“This is not something that’s left to interest groups to decide. This is a decision that gets made by the legislature and by the governor,” Pritzker said during an unrelated news conference Wednesday. “And here we are. This bill has been put together after much negotiation over many, many months. And we now have a piece of legislation that is ready to go and it needs to be called in the legislature and voted on.”

The bill that Pritzker is pushing would put Illinois on a path to 100 percent emission-free power production by 2050. It includes nearly $700 million over five years in subsidies to keep Exelon’s fleet of nuclear power plants open, incentives for the development of more wind and solar generation and a scheduled phase-out of most coal-fired by 2035 and natural gas plants by 2045.

As part of a compromise, Pritzker also proposed allowing Springfield’s City Water Light and Powder facility and Metro East’s Prairie State Energy Campus to remain open through 2045, provided they could find a way to capture at least 90 percent of their carbon emissions.

One hold-up was a substantive disagreements between labor and environmental groups over the phase-out of fossil fuel plants, especially two large coal-fired plants in Springfield and the Metro East area near St. Louis.

Exelon, meanwhile, has announced plans to close its Byron Generating Station in September and its Dresden Generating Station by November, arguing they are too unprofitable to keep online. Together, those plants employ about 1,500 workers.

The company made similar announcements in 2016 just before lawmakers passed the Future Energy Jobs Act, which included financial support for two other Exelon nuclear power plants.

And on July 28, the company filed paperwork with the federal Nuclear Regulatory Commission detailing its long-term plans for cleanup of the sites and disposal of their radioactive nuclear waste.

On Monday, Aug. 2, The Illinois Clean Jobs Coalition, which is made up of several environmental groups, and the labor-backed Climate Jobs Illinois both notified Pritzker’s office that their negotiations had reached an impasse, with labor groups insisting that fossil fuel plants be allowed to stay in operation at some level in perpetuity.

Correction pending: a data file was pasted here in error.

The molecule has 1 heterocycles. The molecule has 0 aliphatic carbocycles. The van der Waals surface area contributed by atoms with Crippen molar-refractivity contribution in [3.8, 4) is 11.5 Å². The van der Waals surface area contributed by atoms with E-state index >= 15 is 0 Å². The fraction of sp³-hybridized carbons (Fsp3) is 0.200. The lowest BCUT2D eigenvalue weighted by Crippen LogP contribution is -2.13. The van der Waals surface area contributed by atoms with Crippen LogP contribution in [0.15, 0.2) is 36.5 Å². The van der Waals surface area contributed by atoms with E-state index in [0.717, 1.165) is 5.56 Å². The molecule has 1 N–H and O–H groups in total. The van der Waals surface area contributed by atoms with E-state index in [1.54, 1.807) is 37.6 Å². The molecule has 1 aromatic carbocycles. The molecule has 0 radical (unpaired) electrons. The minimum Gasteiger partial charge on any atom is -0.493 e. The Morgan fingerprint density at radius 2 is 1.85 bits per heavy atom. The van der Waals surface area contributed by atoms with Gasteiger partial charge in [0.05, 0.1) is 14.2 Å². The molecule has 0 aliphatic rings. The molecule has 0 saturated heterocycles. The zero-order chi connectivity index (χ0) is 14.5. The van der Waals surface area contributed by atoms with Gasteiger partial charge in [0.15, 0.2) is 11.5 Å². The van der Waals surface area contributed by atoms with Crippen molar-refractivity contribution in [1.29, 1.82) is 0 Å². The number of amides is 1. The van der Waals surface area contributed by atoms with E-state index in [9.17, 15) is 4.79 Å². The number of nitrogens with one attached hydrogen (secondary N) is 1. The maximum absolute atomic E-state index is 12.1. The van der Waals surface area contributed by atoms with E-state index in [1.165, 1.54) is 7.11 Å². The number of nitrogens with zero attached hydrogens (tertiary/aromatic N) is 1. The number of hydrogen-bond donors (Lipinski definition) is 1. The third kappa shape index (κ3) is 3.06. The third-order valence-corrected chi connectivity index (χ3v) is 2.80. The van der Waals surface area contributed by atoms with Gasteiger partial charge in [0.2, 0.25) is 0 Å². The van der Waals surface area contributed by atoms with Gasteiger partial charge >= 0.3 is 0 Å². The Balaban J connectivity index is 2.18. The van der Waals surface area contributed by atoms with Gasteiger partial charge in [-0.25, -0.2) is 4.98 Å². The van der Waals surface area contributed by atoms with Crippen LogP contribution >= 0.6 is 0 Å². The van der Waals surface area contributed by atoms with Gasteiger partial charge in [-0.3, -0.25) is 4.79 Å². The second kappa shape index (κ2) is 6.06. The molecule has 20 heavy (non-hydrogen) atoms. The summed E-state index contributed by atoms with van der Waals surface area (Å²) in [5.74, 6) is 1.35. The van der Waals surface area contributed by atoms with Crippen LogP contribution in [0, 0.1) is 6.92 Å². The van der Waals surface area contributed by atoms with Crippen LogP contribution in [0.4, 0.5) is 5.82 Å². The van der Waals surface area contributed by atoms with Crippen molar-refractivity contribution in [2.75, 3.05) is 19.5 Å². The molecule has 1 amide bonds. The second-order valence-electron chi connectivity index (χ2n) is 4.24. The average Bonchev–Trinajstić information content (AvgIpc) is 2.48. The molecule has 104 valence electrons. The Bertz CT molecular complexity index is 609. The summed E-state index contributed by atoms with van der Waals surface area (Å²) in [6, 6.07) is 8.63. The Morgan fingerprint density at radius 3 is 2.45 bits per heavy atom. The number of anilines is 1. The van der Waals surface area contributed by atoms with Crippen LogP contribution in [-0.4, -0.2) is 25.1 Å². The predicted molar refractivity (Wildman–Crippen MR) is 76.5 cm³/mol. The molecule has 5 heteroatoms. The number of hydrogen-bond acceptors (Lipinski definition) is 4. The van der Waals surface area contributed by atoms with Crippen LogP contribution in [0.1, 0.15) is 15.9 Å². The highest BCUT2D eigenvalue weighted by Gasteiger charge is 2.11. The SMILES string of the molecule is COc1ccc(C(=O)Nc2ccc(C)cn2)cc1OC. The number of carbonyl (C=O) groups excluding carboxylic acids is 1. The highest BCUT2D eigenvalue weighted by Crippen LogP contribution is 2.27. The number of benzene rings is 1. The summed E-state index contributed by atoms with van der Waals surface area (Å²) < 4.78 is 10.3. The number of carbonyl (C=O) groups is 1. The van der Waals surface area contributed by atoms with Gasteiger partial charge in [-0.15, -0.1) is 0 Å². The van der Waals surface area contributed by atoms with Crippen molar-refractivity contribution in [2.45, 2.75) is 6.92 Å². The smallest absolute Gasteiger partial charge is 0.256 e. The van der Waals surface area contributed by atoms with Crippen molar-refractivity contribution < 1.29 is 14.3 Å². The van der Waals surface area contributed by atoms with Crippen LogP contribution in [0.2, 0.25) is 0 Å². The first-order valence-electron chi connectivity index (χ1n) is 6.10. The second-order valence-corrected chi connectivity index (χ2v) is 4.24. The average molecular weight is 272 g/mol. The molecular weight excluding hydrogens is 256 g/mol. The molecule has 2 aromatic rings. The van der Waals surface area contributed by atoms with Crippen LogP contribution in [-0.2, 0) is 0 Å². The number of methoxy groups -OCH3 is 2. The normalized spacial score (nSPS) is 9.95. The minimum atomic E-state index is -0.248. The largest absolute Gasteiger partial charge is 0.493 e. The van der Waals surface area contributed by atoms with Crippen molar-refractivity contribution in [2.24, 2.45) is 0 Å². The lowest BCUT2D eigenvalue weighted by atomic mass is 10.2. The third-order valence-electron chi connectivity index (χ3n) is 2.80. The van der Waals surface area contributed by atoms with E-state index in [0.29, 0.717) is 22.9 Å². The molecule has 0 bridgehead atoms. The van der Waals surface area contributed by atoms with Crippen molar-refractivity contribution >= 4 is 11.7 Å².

* * *

MENSTUAL HYGIENE: Three new state laws will aim to break down barriers to feminine hygiene products such as tampons and sanitary napkins for those who can’t afford them.

Two of the laws make menstrual products available at state colleges and universities and require homeless shelters to stock the products, budget permitting. Another would require the state to apply for a waiver to allow certain federal assistance funds to be used on the products, provided the federal government makes such a waiver available.

Gov. JB Pritzker signed the measures at Southern Illinois University Edwardsville Thursday, Aug. 5, contrasting the state’s efforts to pass women’s health legislation to Republican-led states such as Missouri seeking to overturn the Supreme Court precedent of Roe vs. Wade as it pertains to abortion rights.

House Bill 641 requires state universities and community colleges to stock feminine hygiene products in any restroom in a college building that serves students. That measure passed the House 74-37 and the Senate 42-13, each with mostly Democratic but some Republican support. It takes effect immediately.

House Bill 155 would require the Illinois Department of Human Services to apply for a waiver to the federal government to allow the use of Supplemental Nutrition Assistance Program and the Special Supplemental Nutrition Program for Women, Infants and Children to purchase diapers and menstrual hygiene products.

That bill had unanimous support in the General Assembly.

House Bill 310 requires homeless shelters that serve women and youth to make menstrual hygiene products available free of charge. That requirement, however, is “subject to the availability of funds in the homeless shelter’s general budget,” according to the bill.

That measure passed the General Assembly with only one vote against in the Senate and three votes against in the House. It will become law in January 2022.

Capitol News Illinois is a nonprofit, nonpartisan news service covering state government and distributed to more than 400 newspapers statewide. It is funded primarily by the Illinois Press Foundation and the Robert R. McCormick Foundation.